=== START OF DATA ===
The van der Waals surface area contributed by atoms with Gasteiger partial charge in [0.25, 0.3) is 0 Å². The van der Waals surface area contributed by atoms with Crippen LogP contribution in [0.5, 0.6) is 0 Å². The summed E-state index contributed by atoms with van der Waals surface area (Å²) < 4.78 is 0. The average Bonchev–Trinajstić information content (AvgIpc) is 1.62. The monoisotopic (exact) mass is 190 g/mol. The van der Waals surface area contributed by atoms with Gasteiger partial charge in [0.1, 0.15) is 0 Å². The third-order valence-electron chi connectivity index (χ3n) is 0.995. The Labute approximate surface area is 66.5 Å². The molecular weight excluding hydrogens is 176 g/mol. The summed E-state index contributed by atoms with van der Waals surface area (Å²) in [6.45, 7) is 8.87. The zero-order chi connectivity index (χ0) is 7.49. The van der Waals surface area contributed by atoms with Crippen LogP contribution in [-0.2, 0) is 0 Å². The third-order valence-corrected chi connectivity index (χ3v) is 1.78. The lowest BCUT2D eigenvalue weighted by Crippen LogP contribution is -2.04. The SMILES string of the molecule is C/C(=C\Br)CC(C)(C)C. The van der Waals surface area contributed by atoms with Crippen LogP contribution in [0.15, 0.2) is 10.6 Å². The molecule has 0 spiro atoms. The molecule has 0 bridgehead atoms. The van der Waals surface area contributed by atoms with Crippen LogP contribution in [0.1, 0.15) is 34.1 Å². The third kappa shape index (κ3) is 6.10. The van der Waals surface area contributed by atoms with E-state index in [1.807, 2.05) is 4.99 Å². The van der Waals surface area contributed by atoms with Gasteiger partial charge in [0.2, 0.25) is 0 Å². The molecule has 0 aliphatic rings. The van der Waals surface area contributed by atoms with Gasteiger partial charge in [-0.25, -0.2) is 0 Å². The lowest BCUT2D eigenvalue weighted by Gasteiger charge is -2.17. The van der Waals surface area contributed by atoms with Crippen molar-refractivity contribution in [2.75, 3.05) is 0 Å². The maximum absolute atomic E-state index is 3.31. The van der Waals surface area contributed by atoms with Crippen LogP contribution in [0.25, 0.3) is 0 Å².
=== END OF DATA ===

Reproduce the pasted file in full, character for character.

The van der Waals surface area contributed by atoms with Gasteiger partial charge in [0.25, 0.3) is 0 Å². The van der Waals surface area contributed by atoms with Crippen LogP contribution in [0.5, 0.6) is 0 Å². The summed E-state index contributed by atoms with van der Waals surface area (Å²) < 4.78 is 0. The average Bonchev–Trinajstić information content (AvgIpc) is 1.62. The monoisotopic (exact) mass is 190 g/mol. The van der Waals surface area contributed by atoms with Gasteiger partial charge in [0.1, 0.15) is 0 Å². The third-order valence-electron chi connectivity index (χ3n) is 0.995. The Labute approximate surface area is 66.5 Å². The molecular weight excluding hydrogens is 176 g/mol. The summed E-state index contributed by atoms with van der Waals surface area (Å²) in [6.45, 7) is 8.87. The zero-order chi connectivity index (χ0) is 7.49. The van der Waals surface area contributed by atoms with Crippen LogP contribution in [-0.2, 0) is 0 Å². The third-order valence-corrected chi connectivity index (χ3v) is 1.78. The lowest BCUT2D eigenvalue weighted by Crippen LogP contribution is -2.04. The SMILES string of the molecule is C/C(=C\Br)CC(C)(C)C. The van der Waals surface area contributed by atoms with Crippen LogP contribution in [0.15, 0.2) is 10.6 Å². The molecule has 0 spiro atoms. The molecule has 0 bridgehead atoms. The van der Waals surface area contributed by atoms with Crippen LogP contribution in [0.1, 0.15) is 34.1 Å². The third kappa shape index (κ3) is 6.10. The van der Waals surface area contributed by atoms with E-state index in [1.807, 2.05) is 4.99 Å². The van der Waals surface area contributed by atoms with Gasteiger partial charge in [0.2, 0.25) is 0 Å². The molecule has 0 aliphatic rings. The van der Waals surface area contributed by atoms with Gasteiger partial charge in [-0.25, -0.2) is 0 Å². The lowest BCUT2D eigenvalue weighted by Gasteiger charge is -2.17. The van der Waals surface area contributed by atoms with Crippen molar-refractivity contribution in [2.75, 3.05) is 0 Å². The maximum absolute atomic E-state index is 3.31. The van der Waals surface area contributed by atoms with Crippen LogP contribution in [0.25, 0.3) is 0 Å².